DHA raises awareness on stroke prevention ahead of World Stroke Day 2020

DUBAI, Ahead of World Stroke Day, which is on the 29th October every year, a Dubai Health Authority, DHA, neurologist discussed the importance of lifestyle measures and the need to be aware on how to minimise brain damage in case of a stroke by acting quickly.

“When it comes to a stroke, every second counts. Two million brain cells die every minute until blood flow is restored and these cells may not be re-generated. What this means is that time is essential to minimise brain damage caused by strokes,” says Dr. Suhail AlRukn, stroke and neurology consultant and head of the Stroke Unit at Rashid Hospital.

The DHA stroke unit was established in 2013 and was the only unit in the world outside Germany to receive the German stroke accreditation. The unit provides 24/7 comprehensive stroke management and intervention and has expanded from four beds to 10 beds only dedicated to stroke patients.

About one in four people worldwide have a stroke the world’s number two killer and a leading cause of disability. In the UAE, approximately 8,000 to 10,000 patients suffer a stroke per year. However, the good news is that up to 80 per cent of cases may be prevented according to Dr. AlRukn.

He said, “Strokes occur suddenly and the damage takes place very quickly, and the longer it takes a person to get medical assistance, the more the brain damage. An adult brain has a total of five to six billion brain cells and when a stroke occurs brain cells start to die. Approximately two million brain cells die per minute in a stroke case. Therefore, the level of disability can be quite severe as the effects of a stroke on the body are immediate.”

Fifty per cent of the stroke patients in the UAE are below the age of 45 years, as compared to the global average, where 80 per cent of stroke patients are above the age of 65 years, he stated pointing out the need for urgent lifestyle changes.

AlRukn emphasised that a sedentary lifestyle, diabetes, obesity, dependence on fatty foods and a diet high in salts are some of the main culprits that can lead to a stroke. “In the UAE, 18 to 20 per cent of the population is overweight, and 20 per cent of the population is diabetic. Moreover, high salt consumption is a major issue. The average amount of salt needed daily in 1.4 grams, however, the average amount of salt people in the UAE consume per day is 5 grams which is way above the required limit.”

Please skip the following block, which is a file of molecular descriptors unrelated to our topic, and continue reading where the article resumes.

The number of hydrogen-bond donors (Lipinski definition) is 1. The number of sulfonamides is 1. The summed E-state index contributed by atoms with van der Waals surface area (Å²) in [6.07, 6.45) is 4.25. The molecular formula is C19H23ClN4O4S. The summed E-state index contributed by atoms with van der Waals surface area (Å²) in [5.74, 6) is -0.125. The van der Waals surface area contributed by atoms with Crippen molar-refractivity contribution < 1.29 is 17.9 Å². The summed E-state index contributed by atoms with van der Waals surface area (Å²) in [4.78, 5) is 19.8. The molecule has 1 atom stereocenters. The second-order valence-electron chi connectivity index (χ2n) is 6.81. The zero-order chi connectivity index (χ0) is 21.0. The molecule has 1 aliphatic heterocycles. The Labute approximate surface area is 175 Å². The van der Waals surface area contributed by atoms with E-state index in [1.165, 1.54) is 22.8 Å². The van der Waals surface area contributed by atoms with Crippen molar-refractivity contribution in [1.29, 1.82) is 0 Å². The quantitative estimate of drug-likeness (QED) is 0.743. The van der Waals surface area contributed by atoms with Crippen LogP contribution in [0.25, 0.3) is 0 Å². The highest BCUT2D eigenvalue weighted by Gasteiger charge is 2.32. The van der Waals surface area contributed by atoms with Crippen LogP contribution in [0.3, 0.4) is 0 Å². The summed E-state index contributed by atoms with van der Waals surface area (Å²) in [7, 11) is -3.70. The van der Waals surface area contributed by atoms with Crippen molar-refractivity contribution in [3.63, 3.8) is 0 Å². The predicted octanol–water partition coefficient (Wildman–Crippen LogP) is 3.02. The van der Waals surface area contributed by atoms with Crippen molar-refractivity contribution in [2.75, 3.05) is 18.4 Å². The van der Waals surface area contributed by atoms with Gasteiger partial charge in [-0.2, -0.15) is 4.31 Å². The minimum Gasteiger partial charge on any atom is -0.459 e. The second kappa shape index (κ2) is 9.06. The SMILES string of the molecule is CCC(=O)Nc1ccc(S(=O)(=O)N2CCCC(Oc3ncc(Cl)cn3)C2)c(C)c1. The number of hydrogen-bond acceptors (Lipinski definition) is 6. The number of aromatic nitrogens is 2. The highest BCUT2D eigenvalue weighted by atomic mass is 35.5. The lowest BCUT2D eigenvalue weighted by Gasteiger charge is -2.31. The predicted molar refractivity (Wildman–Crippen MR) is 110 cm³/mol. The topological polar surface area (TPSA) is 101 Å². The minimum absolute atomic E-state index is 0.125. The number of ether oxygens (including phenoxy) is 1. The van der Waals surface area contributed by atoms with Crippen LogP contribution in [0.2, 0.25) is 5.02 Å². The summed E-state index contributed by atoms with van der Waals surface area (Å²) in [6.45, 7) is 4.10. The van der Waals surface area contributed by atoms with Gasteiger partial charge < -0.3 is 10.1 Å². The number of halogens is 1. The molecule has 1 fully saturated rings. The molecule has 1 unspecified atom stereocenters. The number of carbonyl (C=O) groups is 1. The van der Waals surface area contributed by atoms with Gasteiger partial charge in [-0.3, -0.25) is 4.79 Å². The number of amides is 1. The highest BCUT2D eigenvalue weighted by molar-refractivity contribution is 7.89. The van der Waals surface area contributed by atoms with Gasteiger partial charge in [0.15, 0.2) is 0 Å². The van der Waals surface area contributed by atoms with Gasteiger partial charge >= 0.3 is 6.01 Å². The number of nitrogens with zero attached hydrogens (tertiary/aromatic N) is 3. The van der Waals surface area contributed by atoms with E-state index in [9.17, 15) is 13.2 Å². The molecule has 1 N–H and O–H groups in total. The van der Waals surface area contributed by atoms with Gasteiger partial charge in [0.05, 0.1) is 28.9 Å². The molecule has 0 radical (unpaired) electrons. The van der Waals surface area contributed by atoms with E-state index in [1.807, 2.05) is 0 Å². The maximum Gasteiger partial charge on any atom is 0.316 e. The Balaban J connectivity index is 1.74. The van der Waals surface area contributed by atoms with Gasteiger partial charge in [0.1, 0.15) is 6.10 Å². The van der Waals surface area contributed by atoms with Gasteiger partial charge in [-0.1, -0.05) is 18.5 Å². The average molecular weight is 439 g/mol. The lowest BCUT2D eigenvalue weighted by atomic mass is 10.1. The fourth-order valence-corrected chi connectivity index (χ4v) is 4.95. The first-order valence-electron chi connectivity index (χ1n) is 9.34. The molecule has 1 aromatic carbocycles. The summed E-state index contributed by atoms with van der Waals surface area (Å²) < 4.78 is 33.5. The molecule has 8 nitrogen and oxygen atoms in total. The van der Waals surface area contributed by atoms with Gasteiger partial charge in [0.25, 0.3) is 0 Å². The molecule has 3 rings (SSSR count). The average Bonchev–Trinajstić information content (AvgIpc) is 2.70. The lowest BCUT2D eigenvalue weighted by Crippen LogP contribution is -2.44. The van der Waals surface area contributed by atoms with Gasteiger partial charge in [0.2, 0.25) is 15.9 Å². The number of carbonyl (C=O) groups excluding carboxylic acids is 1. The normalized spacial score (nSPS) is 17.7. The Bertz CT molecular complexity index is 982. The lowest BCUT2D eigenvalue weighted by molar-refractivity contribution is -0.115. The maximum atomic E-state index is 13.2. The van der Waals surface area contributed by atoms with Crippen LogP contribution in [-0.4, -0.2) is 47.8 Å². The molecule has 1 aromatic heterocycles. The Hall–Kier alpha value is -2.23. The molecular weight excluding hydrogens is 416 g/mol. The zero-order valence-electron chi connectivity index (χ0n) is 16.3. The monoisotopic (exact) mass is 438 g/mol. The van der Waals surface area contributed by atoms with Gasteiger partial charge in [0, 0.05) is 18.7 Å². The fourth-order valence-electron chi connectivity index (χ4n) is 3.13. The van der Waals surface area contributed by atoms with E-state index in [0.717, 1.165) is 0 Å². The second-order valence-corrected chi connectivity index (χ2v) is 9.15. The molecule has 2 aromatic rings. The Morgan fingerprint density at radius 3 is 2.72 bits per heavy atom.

According to the latest data by the World Health Organisation, WHO, in upper-middle-income countries, stroke is the leading cause of death, followed by cardiac diseases.

In the UAE, stroke is the second leading cause of disability, after road accidents. Annually 8,000 to 10,000 patients in the UAE suffer from stroke; this means every hour, one person has a stroke. “Internationally the number is 150 to 200 cases per 100,000 so we are within the international range. However, unfortunately in the UAE, stroke patients are much younger than those in western countries,” AlRukn added.

He cautioned people to be aware of risk factors, conduct yearly health screenings and asked those with one or more risk factors to opt for the stroke risk calculator test, which tabulates the likelihood of a person getting a stroke in the next ten years.

Risk factors include diabetes, obesity, hypertension, high cholesterol, smoking, and heart disease, and previous stroke, age: above 55 years.

Dr. AlRukn said there is a simple process that can help family members identify if a person is having a stroke. “It is called the FAST test, and the details are as follows: Face: check whether the person’s face has fallen to one side and whether the person can smile or not. Arms: Can the person raise both arms or not? Speech: Can the person speak or is the speech slurred? Lastly, Time: If any of the three signs are visible, it is important to call the ambulance right away.”

He advised that the first four and a half hours after the person gets a stroke are the most crucial for doctors to minimise the damage to the brain and thus getting to a hospital on time is crucial. Ideally, the patient should be taken to the hospital as soon as the symptoms are recognised, within the first three hours.

He adds that people above the age of 30 should check their blood pressure every year and that there is a strong link between hypertension and stroke.

 

Source: Emirates News Agency